The aim of these studies was to determine the levels of carcinogenic tobacco specific nitrosamines (TSNA) in Sudanese oral snuff (toombak) as recent retrospective epidemiological studies suggested an association between the use of toombak and subsequent development of oral cancer. We have analyzed the TSNA levels in 20 samples of Sudanese toombak, of four different quality levels, collected from five different vendors. Using GC coupled with thermal energy analysis, four TSNA were quantified in snuff extracts: N'-nitrosonornicotine (NNN), N'-nitrosoanatabine (NAT), N'-nitrosoanabasine (NAB) and 4-(methyl-nitrosamino)-l-(3-pyridyl)-l-butanone (NNK). Unusually high levels of these TSNA (mean; range, mg/g snuff, dry wt) were detected: NNN (1.13; 0.50-3.08); NAT (0.08; 0.02-0.29); NAB (0.22; 0.02-2.37); and NNK (2.31; 0.62-7.87). Previously, the highest levels of NNN and NNK reported in any snuff were 0.154 and 0.014 mg/g dry wt respectively. In comparison, the levels in Sudanese toombak were up to 20 and 560 times higher respectively. As the public health implications of these findings are significant, attempts should be made to reduce exposure to TSNA in oral snuff users in Sudan.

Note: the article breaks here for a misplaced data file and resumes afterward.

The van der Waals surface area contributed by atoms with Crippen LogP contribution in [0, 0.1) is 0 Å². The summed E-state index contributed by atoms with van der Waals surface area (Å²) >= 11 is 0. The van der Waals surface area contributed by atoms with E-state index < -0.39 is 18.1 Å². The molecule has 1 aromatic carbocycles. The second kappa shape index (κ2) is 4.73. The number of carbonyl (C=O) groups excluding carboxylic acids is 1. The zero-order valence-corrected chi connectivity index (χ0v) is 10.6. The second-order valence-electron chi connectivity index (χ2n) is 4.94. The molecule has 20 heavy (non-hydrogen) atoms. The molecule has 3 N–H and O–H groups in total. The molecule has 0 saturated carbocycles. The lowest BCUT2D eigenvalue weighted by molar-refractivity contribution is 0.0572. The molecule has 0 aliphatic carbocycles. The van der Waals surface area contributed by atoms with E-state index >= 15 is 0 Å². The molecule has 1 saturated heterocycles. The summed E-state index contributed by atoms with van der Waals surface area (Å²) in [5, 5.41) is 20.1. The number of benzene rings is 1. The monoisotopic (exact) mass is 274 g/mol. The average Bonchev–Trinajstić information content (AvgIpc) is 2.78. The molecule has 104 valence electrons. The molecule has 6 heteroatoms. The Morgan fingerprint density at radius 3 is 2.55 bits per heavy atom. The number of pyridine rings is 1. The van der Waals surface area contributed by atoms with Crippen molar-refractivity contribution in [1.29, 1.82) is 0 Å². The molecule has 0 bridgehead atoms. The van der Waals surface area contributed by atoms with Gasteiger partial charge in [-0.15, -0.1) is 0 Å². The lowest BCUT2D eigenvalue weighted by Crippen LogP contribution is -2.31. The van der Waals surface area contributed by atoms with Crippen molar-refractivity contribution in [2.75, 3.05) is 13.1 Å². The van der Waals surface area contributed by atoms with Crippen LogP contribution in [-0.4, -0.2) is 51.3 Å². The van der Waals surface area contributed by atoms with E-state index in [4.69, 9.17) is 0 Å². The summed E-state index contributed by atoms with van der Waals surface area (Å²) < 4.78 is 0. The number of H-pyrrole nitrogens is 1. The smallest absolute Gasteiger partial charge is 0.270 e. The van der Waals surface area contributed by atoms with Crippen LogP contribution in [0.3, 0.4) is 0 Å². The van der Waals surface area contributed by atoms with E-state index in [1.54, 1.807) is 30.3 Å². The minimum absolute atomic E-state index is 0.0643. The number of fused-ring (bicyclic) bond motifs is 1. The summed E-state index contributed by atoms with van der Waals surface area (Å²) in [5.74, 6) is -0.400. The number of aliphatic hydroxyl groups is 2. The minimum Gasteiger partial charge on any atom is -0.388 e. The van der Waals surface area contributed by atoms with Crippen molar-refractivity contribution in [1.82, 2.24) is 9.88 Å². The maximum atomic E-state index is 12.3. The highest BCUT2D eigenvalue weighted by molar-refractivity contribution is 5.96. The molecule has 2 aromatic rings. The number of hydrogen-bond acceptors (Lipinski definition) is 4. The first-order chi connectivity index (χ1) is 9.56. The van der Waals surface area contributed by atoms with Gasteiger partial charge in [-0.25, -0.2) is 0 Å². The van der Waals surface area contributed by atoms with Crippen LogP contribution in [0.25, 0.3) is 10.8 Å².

|Original language||English (US)|
|Number of pages||4|
|State||Published - Jun 1991|
ASJC Scopus subject areas
- Cancer Research